Step of the Month: #5 No longer eaten alive

5. Admitted to God, to ourselves, and to another human being the exact nature of our wrongs.

Ever experience this?

You’ve got a paralyzing fear. Maybe of someone’s opinion. That you’re going to be fired for an error you made. Of pain, disease, or death. You’re furthermore afraid to even speak about this fear because you think you’ll be judged.

Finally, when you’re ready to explode, you ask a best friend or family member or counsellor to listen. It starts coming out, in a gush or a trickle, until you’ve said the whole thing. And as you speak it feels incredibly awkward, but as the words hit the air, the reasonable part of you starts to realize how your unreasonable mind turned something very small, perhaps something whose significance you’ve misinterpreted, into personal armageddon.

The fear diminishes simply by being voiced out loud and listened to in the cold light of day. Ahhhh. Relief, as if a pressure valve had been released.

And then it’s onto the next personal crisis!!! 🙂

Turns out that we compulsive eaters have waited a long time, maybe our entire life, to get this relief. We’ve bottled up every little fear, resentment, judgment, self-hatred, you name it. Deep inside, they live, wriggling around in our stomach like a pile of crazed, squirming worms. When we eat compulsively, we want to bury those horrific feelings-worms in a landslide of food, but somehow, quickly, they poke back up to the surface, so we do it again and again. If only we could feel real relief! But there’s so much of those negative feelings inside us that we despair ever feeling better.

Now that we’ve worked the first four Steps, we’ve been able to inventory those nasty secrets that plague us. We know each and every one of them by name, and we know exactly how they affect us. In Step 5, we read that inventory aloud to God and one other person. Difficult as it may be to speak these things, we do it, and as we do, something curious happens. We start to laugh. We cry. We groan at the repetition. No matter what, we are feeling these feelings in a safe way, and the sound of them is evaporating into the air. Finally, our reasonable, abstinent self can process them without the fog of food and its attendant fear.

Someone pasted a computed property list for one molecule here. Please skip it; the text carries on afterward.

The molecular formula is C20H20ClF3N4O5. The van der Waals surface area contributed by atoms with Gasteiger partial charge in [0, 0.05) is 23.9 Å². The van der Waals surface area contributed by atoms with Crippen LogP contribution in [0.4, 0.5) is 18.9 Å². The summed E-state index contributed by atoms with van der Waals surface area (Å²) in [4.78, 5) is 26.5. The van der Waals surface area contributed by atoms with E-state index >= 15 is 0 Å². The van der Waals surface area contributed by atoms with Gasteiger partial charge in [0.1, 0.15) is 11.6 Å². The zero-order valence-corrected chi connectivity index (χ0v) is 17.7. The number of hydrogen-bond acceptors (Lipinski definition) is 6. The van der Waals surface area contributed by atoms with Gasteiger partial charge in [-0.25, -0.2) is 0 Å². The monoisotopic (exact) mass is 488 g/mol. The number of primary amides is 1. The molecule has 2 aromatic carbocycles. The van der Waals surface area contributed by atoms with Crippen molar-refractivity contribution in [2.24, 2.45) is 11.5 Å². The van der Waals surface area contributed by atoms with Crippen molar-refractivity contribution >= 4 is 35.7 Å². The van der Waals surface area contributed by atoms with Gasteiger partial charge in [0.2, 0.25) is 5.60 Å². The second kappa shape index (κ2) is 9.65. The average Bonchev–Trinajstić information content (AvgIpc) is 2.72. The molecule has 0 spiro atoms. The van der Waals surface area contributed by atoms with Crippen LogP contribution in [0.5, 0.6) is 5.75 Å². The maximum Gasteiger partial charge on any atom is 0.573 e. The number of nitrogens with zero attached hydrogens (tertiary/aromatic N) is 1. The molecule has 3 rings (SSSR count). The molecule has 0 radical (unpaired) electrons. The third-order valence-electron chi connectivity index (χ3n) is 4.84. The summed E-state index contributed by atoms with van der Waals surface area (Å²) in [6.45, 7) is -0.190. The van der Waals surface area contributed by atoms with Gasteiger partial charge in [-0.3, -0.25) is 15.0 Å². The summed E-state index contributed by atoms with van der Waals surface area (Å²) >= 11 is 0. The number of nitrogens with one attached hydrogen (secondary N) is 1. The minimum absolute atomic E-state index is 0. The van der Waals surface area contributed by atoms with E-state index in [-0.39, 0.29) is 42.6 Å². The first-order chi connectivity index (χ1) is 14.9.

The inventory we are reading is an objective one. Just the facts. We start understanding that we can let go of these feelings. That we can let go of the idea that we are irreparably broken. We see in full color the futile way that we’ve lived our life up to now. By the time we finish reading it, we have heard a great deal that is objectionable. We have also observed that our listener has not run away in fear or turned their back on us. If they say anything, it is usually “me too.” In the end, we find out that our foibles and flaws are merely human nature, and that we can forgive ourselves if God can.

In fact, as we complete Step 5, we can see the outlines of what life in food-sobriety is like. We see that in Steps 6 and 7, the slate will be wiped clean by our Higher Power, and we are so ready for that to happen! We feel ready to look at the people in our world as equals. We want to cast aside the fear and loathing that keeps us from being helpful to others. We want to be reliable, trustworthy people who think of someone other than themselves. We see that this Step 5 has given us hope that God will turn all these defects we’ve just read into assets that allow us to be uniquely helpful to other compulsive eaters.